Engaging Students in the Scientific Practices of Explanation and Argumentationby: Brian J. Reiser, Leema K. Berland, and Lisa Kenyon

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This article examines the sixth and seventh practices concerning explanation and argumentation, which are highlighted in A Framework for K–12 Science Education.

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Reviews (4)
  • on Wed Mar 06, 2013 4:50 PM

Engaging in argument from evidence and constructing explanations and designing solutions are two of the practices listed in the Framework for k-12 Scientific Education and the focus of this article. Students can explain by clarifying a meaning (providing definition), identifying why something occurred, or justifying an idea. The framework goes beyond the simple meaning of explaining. It also explains what argumentation means as well as defines practices and points out that engaging in scientific inquiry requires coordination both of knowledge and skill at the same time. This is an interesting article and well worth reading.

Adah  (San Antonio, TX)
Adah (San Antonio, TX)

  • on Mon May 07, 2012 8:07 PM

This article helps me understand the meaning of constructing explanations and engaging in scientific argumentation based on evidence. As a teacher, it is important I understand what my objectives are around this topic, what do I want my students to be able to knowand do. Once I have identified my goal, then i can begin to figure out what pre-requisite skills do they need to accomplich the goal. I recommend this article.

Kathy Renfrew  (Barnet, VT)
Kathy Renfrew (Barnet, VT)

  • on Tue Apr 10, 2012 4:39 PM

This article addresses pertinent information for teachers about how to include the scientific practices of explanation and argumentation into their lessons. The authors explain how teachers can provide opportunities for students to strengthen their abilities to construct explanations that require critical thinking and collaboration as students practice using science processes in their social interactions. Knowing how to explain scientific phenomena by using knowledge students have just learned in class helps them to explain why something happened or to provide justification for why they believe the way they do about a particular phenomenon. The Framework defines explanations as “accounts that link scientific theory with scientific observations”, and the second half of the article explains how to engage in argumentation from evidence. Four different examples of how to engage students in meaningful argumentation are provided. The emphasis on these standards is not on the processes of science but on the practices. Teachers are directed to focus on reasons for ideas over accuracy. This allows students to safely disagree or be wrong as they work to have more complete explanations. This results in a way for students to discuss, reconcile and come to consensus about plausible explanations for a particular scientific phenomenon.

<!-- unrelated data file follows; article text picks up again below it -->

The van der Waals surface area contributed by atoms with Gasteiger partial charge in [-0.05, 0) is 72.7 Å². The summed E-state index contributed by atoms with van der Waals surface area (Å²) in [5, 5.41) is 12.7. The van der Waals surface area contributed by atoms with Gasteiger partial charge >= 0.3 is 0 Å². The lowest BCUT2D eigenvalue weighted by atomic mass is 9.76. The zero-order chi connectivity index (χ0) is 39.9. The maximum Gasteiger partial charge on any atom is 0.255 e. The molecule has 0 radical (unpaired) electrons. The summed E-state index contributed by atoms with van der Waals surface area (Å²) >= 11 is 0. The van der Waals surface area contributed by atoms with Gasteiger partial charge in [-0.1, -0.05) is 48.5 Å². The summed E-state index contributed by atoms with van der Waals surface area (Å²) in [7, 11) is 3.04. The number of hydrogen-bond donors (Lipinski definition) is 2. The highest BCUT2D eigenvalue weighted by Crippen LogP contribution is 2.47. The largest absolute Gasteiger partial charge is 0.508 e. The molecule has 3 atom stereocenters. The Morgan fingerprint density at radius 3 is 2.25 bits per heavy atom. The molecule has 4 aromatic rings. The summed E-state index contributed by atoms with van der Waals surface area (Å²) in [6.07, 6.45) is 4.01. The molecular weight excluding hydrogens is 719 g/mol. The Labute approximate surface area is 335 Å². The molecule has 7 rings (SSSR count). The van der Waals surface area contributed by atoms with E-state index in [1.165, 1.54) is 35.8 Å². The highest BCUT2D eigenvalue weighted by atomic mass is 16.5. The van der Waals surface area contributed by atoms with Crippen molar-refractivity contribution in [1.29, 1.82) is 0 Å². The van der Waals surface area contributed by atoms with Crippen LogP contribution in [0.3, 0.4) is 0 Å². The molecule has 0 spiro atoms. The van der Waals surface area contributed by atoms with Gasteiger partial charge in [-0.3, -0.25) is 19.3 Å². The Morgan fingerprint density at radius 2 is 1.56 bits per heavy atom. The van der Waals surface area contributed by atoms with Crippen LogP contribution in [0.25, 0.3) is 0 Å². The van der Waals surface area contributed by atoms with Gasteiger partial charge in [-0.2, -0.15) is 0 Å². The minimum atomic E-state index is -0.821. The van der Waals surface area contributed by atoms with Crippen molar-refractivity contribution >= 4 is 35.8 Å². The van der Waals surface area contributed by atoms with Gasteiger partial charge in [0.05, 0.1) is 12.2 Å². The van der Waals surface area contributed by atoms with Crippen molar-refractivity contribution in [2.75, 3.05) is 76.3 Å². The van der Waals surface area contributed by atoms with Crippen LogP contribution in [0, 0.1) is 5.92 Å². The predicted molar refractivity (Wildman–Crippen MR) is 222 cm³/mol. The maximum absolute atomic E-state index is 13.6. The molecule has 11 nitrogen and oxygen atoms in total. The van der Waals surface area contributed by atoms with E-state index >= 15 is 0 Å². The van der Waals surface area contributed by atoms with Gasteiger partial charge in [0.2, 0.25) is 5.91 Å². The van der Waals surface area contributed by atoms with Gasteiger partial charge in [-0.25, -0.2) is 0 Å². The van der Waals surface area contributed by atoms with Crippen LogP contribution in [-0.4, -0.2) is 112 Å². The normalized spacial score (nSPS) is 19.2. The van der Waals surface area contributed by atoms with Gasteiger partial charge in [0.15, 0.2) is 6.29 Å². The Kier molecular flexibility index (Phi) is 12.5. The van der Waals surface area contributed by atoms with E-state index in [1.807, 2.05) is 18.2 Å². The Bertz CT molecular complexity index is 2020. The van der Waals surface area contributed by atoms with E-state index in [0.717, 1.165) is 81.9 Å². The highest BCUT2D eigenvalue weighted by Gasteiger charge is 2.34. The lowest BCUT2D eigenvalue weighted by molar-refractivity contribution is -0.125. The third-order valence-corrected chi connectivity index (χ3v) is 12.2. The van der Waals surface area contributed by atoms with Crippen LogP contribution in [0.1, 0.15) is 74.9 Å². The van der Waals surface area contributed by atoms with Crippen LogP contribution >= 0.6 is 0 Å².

Carolyn M  (Buffalo Grove, IL)
Carolyn M (Buffalo Grove, IL)

  • on Sun Apr 08, 2012 9:19 PM

This is the 5th article in a series of monthly installments, helping teachers understand the K-12 Framework for Science being introduced. This month the authors are addressing the sixth and seventh practices concerning explanation and argumentation. They begin by defining argumentation and explanation individually. Next they give classroom examples to illustrate what they are stating. They give four examples; Example 1-Arguing for Predictions Strengthens Explanations, Example 2-Reconciling Competing Explanations, Example 3-Building consensus from multiple contributions, and Example 4-Critique leads to clarified explanations. In each example students dialogue is included in the modeling provided by the authors to illustrate what they are meaning. The final part of the article is their conclusions about the processes and practices that were employed to produce the learning goal. This article was excellent and should be read by all science teachers that are wishing to improve their teaching techniques.

Sue Garcia
Sue Garcia

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